Last week I was fortunate to attend the Managing the Trademark Asset Lifecycle Conference, hosted by World Trademark Review.  The topics discussed throughout the day touched on everything from assessing portfolio strength and valuation to leveraging the financial value of a brand.  Although it is impossible to touch on all the points covered during this full-day conference, there were several high-level takeaways worth sharing.

  • The Three F’s of Intellectual Property Audits: Foresight, Fluidity And Flexibility. As with many facets of corporate life, too many companies wait to audit their Intellectual Property (“IP”) until the need arises.  This approach often leads to unnecessary scrambling, stress and lost opportunities.  Rather than taking a defensive or reactive approach to auditing, companies should think proactively, instituting budget-appropriate processes whereby data is routinely collected and maintained in accessible form.
  • Getting Rid Of The “IP Department” Mentality. One of the biggest mistakes a company can make is to limit the involvement of in-house IP counsel or the portfolio management team in the day-to-day management of the company.  IP affects all aspects of the company, from marketing and sales to international tax and finance, and IP counsel should be involved in all meetings where such issues are being discussed.
  • In-House Counsel As Brand Ambassadors and Educators. IP counsel and portfolio managers should be acting as brand ambassadors, not enforcement agents.  Although there may be instances where reactive steps must be taken, every effort should be made to continuously and positively educate company personnel regarding the use and importance of IP which, at the same time, should create additional enthusiasm regarding the brand.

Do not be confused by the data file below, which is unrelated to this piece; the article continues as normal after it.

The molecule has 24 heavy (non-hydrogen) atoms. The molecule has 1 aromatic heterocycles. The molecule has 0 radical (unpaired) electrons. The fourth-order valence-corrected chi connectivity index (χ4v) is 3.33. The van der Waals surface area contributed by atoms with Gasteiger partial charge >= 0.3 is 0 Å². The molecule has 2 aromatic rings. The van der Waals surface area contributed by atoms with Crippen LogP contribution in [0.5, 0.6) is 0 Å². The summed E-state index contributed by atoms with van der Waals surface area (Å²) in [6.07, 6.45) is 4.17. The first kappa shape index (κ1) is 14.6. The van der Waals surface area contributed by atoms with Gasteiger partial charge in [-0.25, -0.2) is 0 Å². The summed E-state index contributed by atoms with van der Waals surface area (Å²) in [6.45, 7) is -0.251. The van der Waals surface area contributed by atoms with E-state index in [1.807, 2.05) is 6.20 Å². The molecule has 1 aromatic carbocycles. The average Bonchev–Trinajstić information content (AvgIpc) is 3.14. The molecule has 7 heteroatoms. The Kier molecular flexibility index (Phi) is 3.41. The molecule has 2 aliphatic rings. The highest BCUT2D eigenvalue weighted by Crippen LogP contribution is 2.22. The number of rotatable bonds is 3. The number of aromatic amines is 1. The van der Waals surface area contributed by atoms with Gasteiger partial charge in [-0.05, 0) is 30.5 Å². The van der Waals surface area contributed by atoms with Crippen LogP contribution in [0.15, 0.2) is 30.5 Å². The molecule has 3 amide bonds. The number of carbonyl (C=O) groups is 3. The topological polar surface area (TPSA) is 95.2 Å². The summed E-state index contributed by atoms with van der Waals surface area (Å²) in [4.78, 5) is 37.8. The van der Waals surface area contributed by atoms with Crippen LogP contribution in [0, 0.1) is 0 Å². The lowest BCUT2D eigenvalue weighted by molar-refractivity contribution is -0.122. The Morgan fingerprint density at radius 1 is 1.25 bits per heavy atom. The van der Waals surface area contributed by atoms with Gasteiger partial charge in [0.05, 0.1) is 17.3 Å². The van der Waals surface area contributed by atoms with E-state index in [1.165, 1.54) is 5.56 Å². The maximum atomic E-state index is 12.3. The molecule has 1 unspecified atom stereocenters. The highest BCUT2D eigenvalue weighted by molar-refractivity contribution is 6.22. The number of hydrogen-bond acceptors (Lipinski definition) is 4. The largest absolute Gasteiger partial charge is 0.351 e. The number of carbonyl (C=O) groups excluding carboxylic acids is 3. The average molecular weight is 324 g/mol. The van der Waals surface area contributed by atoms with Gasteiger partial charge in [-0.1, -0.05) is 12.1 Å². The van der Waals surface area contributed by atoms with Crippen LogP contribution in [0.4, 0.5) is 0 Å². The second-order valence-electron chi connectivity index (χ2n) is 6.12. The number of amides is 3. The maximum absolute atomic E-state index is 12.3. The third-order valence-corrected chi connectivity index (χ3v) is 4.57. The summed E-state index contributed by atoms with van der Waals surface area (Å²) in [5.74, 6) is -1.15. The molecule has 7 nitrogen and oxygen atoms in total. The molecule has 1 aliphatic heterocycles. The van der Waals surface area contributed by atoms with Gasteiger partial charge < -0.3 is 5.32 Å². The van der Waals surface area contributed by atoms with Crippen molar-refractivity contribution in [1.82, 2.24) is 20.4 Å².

• The New IP Portfolio: Not Your Grandparents’ IP. Although obvious to some, companies need to recognize that IP is no longer simply about trademark and copyright registrations.  IP touches all aspects of a company’s public persona, from its customer lists and goodwill to its website, internet domains/extensions, and social media handles.  These valuable assets can no longer be ignored.
  • Attorneys As Revenue Generators: Help Me Help You. Attorneys are often brought in when an issue arises (the reactive/defensive approach).  However, IP attorneys are uniquely equipped with the insight and experience to add value and identify potential opportunities that may be overlooked by corporate decision-makers.  IP attorneys cannot identify opportunities if they remain in the dark as to the day-to-day operations and goals of the company.  Taking time to brainstorm with counsel is an investment worth making.
  • Adjusting To The Times: The Evolution of a Brand. Companies that refuse to recognize change or are resistant to evolving their brands will be left behind.  One great example came from Colm Dobby, Associate General Counsel for Mastercard Inc., who discussed the evolution of the “Master” brand in light of the fact that “Cards” are no longer the only or preferred mechanism to purchase goods and services with credit.
  • Beware Of Domain-Driven Branding. The Internet has revolutionized the way companies market and sell their goods and services.  As a result, many companies now consider an Internet domain more important than the overall brand itself.  In some cases, companies will look to the availability of a particular domain when considering a new brand.  Others have initiated a process of buying up all potentially similar domains (and domain extensions) to discourage others from building a brand based solely on the availability of a particular domain.  Although domains are undeniably important, companies should not be blind to other considerations when analyzing the strength of a brand.